Despite High Unemployment, Companies Still Struggling with Employee Turnover

In a time of record unemployment due to the COVID-19 pandemic, 81% of hiring decision-makers say their company has had extended job vacancies resulting in less motivated employees, loss in revenue, and lower employee morale.

This is according to a newly released survey conducted by The Harris Poll and commissioned by Express Employment Professionals.

Hiring decision-makers say employees cite better offerings at other companies as the top reason for quitting, such as pay/benefits (35%), perks (35%), or advancement opportunities (34%).

The primary reasons current employees leave jobs in the U.S. include:

1. Had a better offer from another company – 30%

2. Work hours are not suitable – 20%

3. Not a good fit with company culture – 19%

3. Lack of advancement/opportunity – 19%

4. Low pay – 17%

5. Inadequate benefits – 15%

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John Dickey, Express franchise owner of two offices in Massachusetts, believes employees move on from jobs when the company culture is poor.

“If workers are happy with the culture and they like working with their boss and coworkers, they will overlook the other reasons for leaving their job,” he said. “I’m a believer that workers don’t quit their jobs, they quit their boss.”

Of the 81% of hiring decision-makers who say their company has had extended job vacancies, the vast majority (82%) say the extended vacancies have taken a toll. This includes less motivated employees (25%), loss in revenue (24%), work not getting done (23%), lower employee morale due to employees being overworked (23%), and delays in delivery times (22%).

The extent to which these negative impacts are felt vary by company size, with the largest companies about twice as likely or higher than the smallest companies to say they experience these frustrations.

“Show appreciation and pay people fairly,” Lori Gajdzik, branch manager for the Crystal Lake, Illinois, Express office, said of how to retain and hire employees. “Allow for growth and development, and give flexibility if necessary for child care, as well. This is especially true as employees struggle with their school system and the uncertainty of the traditional classroom setting this upcoming fall.”

In Canada, business owners are citing similar reasons.

The primary reasons current employees leave jobs in Canada include:

  1. Had a better offer from another company – 32%
  2. Lack of advancement/opportunity – 21%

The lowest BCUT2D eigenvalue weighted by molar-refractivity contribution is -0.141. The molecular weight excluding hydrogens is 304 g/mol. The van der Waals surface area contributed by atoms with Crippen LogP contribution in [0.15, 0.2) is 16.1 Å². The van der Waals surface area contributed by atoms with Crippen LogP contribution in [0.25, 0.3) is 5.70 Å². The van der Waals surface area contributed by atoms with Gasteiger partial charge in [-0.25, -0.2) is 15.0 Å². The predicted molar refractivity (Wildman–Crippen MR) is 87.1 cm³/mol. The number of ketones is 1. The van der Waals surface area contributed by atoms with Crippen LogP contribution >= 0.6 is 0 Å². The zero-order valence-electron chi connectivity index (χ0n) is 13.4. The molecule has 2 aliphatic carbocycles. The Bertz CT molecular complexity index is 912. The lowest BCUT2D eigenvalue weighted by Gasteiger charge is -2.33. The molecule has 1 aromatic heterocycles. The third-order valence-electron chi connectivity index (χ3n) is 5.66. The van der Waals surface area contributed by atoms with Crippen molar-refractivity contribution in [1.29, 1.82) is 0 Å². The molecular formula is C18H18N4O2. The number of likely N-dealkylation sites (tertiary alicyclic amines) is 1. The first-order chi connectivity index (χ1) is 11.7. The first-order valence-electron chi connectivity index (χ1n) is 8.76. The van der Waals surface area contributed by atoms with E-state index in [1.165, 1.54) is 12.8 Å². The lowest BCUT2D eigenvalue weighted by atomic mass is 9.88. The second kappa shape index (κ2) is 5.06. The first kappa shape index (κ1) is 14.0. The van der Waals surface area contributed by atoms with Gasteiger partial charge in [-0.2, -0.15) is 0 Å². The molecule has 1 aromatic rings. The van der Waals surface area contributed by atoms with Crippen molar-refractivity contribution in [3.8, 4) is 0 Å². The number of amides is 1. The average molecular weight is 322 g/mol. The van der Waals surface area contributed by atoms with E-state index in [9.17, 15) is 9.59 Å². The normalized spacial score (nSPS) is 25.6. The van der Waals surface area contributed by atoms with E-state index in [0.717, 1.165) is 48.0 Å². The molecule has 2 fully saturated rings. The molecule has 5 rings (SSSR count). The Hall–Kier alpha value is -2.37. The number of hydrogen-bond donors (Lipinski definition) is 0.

3. Work hours are not suitable – 20%
  4. Not a good fit with company culture – 17%
  5. Low pay – 16%

8-12-2020-Top-Reasons-Employees-Leave_Chart-CE

Bruce Hein, Express franchise owner in Sarnia, Ontario, agrees that a better offer from another company is generally the most common reason employees leave their jobs.

“It’s an all-encompassing reason because that better offer could include better hours, improved culture, opportunities for advancement, more money, generous benefits or all of the above,” Hein said.

Express franchise owner Brent Pollington, based in Vancouver, British Columbia, also sees a better offer as the top reason to leave a job.

“I think certain companies feel it’s a hiring market and try to hire people at a much lower rate,” Pollington said. “This is solving a short-term problem, however the candidate continues to seek employment at the market rate they feel they are entitled to. This results in disengagement and dissatisfaction from both parties.”

Of those whose company has had extended job vacancies, the vast majority (81%) say the extended vacancies had a negative impact on their company. This includes work not getting done (28%), less motivated employees (27%), lower employee morale due to employees being overworked (25%), loss in revenue (25%) or delays in delivery times (22%).

Hanif Hemani, managing director of an Express Employment office in Saskatoon, Saskatchewan, notes that some of the impacts of extended vacancies on companies include, “inadequate coverage of certain required functions, missing or incomplete tasks due to poor communication or anticipated contingency planning. This ultimately leads to internal employee dissatisfaction and external client dissatisfaction.

Hein, Hemani and Pollington all agree that federal support programs such as the Canadian Emergency Response Benefit (CERB) have impacted the ability to attract workers, particularly at the entry-level position.

Hemani notes however that federal interventions have been both positive and negative.

“For existing employees, the federal programs such as the Canadian Emergency Wage Subsidy (CEWS) has helped employers keep their doors open and employees working in many cases. However, the CERB has made recruitment of new employees, especially for seasonal, temporary or lower wage roles much more difficult,” he said.

Employees are a company’s most valuable asset, and no matter market conditions, it’s important to take care of them, says Express CEO Bill Stoller.

“There are a lot of variables in the current economic climate, but the one thing that will always propel businesses to success is a healthy company culture,” he said. “Good employees are worth the investment.”

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